Characterization of diarrheagenic Escherichia coli strains associated with diarrhea in children, Khouzestan, Iran
Introduction: Diarrheagenic Escherichia coli (DEC) is a major etiologic agent among the pathogens that cause diarrhea in children.
Methodology: To investigate the presence and pathotypes of DEC in children under five years of age, living in the province of Khouzestan, Iran. 208 diarrhea stool samples were screened by multiplex-PCR. The isolated DEC isolates were investigated for resistance to various antimicrobials including the production of extended-spectrum beta-lactamases (ESBLs) and phylogenetic groups were determined.
Results: DEC isolates were identified in 54 (26%) diarrhea samples, and 4 (7%) cases contained two DEC pathotypes. DEC isolated included 35 (16.8%) enteroaggregative E. coli (EAEC), ten (4.8%) enteropathogenic E. coli (EPEC), six (2.9%) enteroinvasive E. coli (EIEC), six (2.9%) enterotoxigenic E. coli (ETEC) and one (0.48%) LEE-positive EAEC. Shiga-toxin producing E. coli (STEC) was not identified in any diarrheal samples. The most prevalent resistance was observed with ceftazidime (88%), followed by ceftizoxime (83%) and ceftriaxone (71%). The majority of isolates (> 75%) were sensitive to Imipenem, ciprofloxacin, and amikacin. More than 65% of the pathogenic isolates showed a multidrug-resistant phenotype. ESBL-producing strains was observed in 79.3% of all DEC isolates. Phylogenetic group B2 was the most predominant group with a frequency of 44.8%. A significant association was observed between the B2 phylogenetic group and the DEC isolates (P < 0.05).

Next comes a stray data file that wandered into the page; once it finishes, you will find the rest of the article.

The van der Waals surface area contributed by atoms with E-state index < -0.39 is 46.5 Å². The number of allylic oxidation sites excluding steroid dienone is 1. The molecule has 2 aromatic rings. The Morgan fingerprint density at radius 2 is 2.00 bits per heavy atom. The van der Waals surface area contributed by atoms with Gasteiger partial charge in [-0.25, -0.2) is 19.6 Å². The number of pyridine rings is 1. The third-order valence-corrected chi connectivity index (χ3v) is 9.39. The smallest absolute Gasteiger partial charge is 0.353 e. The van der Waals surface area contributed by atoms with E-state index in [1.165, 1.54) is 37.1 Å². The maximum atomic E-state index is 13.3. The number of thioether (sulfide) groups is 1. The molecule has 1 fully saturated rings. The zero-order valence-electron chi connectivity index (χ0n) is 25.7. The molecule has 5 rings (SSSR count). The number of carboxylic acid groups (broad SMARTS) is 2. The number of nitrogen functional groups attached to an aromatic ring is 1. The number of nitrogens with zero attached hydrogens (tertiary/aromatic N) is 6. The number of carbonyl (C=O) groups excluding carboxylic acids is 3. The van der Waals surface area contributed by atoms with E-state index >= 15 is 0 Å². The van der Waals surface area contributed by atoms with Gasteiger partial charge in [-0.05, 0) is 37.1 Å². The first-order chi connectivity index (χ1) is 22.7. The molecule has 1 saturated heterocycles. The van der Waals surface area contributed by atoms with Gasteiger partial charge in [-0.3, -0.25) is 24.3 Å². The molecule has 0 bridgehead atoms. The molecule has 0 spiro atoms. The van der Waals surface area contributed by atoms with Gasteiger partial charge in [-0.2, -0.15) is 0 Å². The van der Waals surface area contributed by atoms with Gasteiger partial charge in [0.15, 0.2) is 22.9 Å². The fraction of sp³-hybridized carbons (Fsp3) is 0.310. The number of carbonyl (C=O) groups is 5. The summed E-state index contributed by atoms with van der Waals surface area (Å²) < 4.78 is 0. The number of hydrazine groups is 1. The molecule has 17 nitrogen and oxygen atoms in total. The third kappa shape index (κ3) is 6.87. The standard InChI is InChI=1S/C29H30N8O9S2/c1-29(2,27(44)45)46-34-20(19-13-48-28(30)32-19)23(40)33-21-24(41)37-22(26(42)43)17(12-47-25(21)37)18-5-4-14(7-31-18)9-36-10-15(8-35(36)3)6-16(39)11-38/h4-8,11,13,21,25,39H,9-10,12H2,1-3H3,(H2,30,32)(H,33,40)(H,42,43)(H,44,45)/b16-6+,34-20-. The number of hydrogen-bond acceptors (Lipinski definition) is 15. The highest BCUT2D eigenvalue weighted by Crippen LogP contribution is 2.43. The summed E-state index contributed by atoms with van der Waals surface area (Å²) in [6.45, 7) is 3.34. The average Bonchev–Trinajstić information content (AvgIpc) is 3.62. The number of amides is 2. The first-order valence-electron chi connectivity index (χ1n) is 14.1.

Conclusions: Overall, our findings highlight the importance of the role of DEC isolates in the etiology of diarrhea in children in Iran. The progressive increase in antimicrobial resistance among DEC isolates makes it imperative to implement policies to control the spread of resistant bacteria.
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